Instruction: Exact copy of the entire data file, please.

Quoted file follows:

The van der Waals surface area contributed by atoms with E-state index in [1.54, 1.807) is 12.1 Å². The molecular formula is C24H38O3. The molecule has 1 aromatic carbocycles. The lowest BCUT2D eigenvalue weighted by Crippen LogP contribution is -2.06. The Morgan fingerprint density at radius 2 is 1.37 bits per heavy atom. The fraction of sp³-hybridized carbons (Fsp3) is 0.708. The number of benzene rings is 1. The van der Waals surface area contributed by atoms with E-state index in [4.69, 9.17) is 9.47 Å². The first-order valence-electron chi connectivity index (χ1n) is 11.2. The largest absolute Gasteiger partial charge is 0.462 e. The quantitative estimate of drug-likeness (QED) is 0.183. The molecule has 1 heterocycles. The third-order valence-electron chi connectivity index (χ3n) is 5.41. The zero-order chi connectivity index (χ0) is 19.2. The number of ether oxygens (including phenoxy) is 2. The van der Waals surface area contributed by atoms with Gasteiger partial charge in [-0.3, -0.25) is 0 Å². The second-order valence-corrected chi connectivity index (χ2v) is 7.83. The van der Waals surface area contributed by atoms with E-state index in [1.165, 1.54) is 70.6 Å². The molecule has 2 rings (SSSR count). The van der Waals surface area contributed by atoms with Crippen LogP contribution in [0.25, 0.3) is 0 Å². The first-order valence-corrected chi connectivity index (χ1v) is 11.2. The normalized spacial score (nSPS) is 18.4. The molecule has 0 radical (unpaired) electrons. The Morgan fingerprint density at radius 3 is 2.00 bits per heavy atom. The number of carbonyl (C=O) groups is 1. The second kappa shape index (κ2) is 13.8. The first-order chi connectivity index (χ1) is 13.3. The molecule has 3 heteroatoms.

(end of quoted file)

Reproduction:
The van der Waals surface area contributed by atoms with E-state index in [1.54, 1.807) is 12.1 Å². The molecular formula is C24H38O3. The molecule has 1 aromatic carbocycles. The lowest BCUT2D eigenvalue weighted by Crippen LogP contribution is -2.06. The Morgan fingerprint density at radius 2 is 1.37 bits per heavy atom. The fraction of sp³-hybridized carbons (Fsp3) is 0.708. The number of benzene rings is 1. The van der Waals surface area contributed by atoms with E-state index in [4.69, 9.17) is 9.47 Å². The first-order valence-electron chi connectivity index (χ1n) is 11.2. The largest absolute Gasteiger partial charge is 0.462 e. The quantitative estimate of drug-likeness (QED) is 0.183. The molecule has 1 heterocycles. The third-order valence-electron chi connectivity index (χ3n) is 5.41. The zero-order chi connectivity index (χ0) is 19.2. The number of ether oxygens (including phenoxy) is 2. The van der Waals surface area contributed by atoms with Gasteiger partial charge in [-0.3, -0.25) is 0 Å². The second-order valence-corrected chi connectivity index (χ2v) is 7.83. The van der Waals surface area contributed by atoms with E-state index in [1.165, 1.54) is 70.6 Å². The molecule has 2 rings (SSSR count). The van der Waals surface area contributed by atoms with Crippen LogP contribution in [0.25, 0.3) is 0 Å². The first-order valence-corrected chi connectivity index (χ1v) is 11.2. The normalized spacial score (nSPS) is 18.4. The molecule has 0 radical (unpaired) electrons. The Morgan fingerprint density at radius 3 is 2.00 bits per heavy atom. The number of carbonyl (C=O) groups is 1. The second kappa shape index (κ2) is 13.8. The first-order chi connectivity index (χ1) is 13.3. The molecule has 3 heteroatoms.